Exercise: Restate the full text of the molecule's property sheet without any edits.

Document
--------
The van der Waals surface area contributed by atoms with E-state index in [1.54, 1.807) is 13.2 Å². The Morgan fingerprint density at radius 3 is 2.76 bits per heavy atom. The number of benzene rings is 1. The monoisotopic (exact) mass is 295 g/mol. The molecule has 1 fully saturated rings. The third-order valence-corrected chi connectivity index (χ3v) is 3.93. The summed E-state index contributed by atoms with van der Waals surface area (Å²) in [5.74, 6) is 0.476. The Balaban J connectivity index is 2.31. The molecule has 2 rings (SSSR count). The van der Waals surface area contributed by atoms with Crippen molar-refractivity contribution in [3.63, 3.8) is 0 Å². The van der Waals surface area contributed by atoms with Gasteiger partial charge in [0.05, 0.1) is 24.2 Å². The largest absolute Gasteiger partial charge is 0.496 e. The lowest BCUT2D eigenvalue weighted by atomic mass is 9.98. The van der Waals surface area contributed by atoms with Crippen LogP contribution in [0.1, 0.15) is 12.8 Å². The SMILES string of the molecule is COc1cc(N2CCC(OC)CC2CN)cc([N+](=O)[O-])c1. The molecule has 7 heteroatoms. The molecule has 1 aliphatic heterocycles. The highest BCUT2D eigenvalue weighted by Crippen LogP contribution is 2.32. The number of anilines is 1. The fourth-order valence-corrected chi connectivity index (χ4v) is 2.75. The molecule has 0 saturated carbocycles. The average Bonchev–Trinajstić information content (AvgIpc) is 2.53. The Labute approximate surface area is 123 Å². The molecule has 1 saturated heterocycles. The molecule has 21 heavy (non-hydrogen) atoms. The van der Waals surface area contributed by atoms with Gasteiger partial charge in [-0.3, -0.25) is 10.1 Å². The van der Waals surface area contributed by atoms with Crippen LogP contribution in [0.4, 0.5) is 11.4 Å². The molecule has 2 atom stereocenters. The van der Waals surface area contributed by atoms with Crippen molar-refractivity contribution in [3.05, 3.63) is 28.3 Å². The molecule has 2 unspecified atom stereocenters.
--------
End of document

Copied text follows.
The van der Waals surface area contributed by atoms with E-state index in [1.54, 1.807) is 13.2 Å². The Morgan fingerprint density at radius 3 is 2.76 bits per heavy atom. The number of benzene rings is 1. The monoisotopic (exact) mass is 295 g/mol. The molecule has 1 fully saturated rings. The third-order valence-corrected chi connectivity index (χ3v) is 3.93. The summed E-state index contributed by atoms with van der Waals surface area (Å²) in [5.74, 6) is 0.476. The Balaban J connectivity index is 2.31. The molecule has 2 rings (SSSR count). The van der Waals surface area contributed by atoms with Crippen molar-refractivity contribution in [3.63, 3.8) is 0 Å². The van der Waals surface area contributed by atoms with Gasteiger partial charge in [0.05, 0.1) is 24.2 Å². The largest absolute Gasteiger partial charge is 0.496 e. The lowest BCUT2D eigenvalue weighted by atomic mass is 9.98. The van der Waals surface area contributed by atoms with Crippen LogP contribution in [0.1, 0.15) is 12.8 Å². The SMILES string of the molecule is COc1cc(N2CCC(OC)CC2CN)cc([N+](=O)[O-])c1. The molecule has 7 heteroatoms. The molecule has 1 aliphatic heterocycles. The highest BCUT2D eigenvalue weighted by Crippen LogP contribution is 2.32. The number of anilines is 1. The fourth-order valence-corrected chi connectivity index (χ4v) is 2.75. The molecule has 0 saturated carbocycles. The average Bonchev–Trinajstić information content (AvgIpc) is 2.53. The Labute approximate surface area is 123 Å². The molecule has 1 saturated heterocycles. The molecule has 21 heavy (non-hydrogen) atoms. The van der Waals surface area contributed by atoms with Gasteiger partial charge in [-0.3, -0.25) is 10.1 Å². The van der Waals surface area contributed by atoms with Crippen LogP contribution in [0.4, 0.5) is 11.4 Å². The molecule has 2 atom stereocenters. The van der Waals surface area contributed by atoms with Crippen molar-refractivity contribution in [3.05, 3.63) is 28.3 Å². The molecule has 2 unspecified atom stereocenters.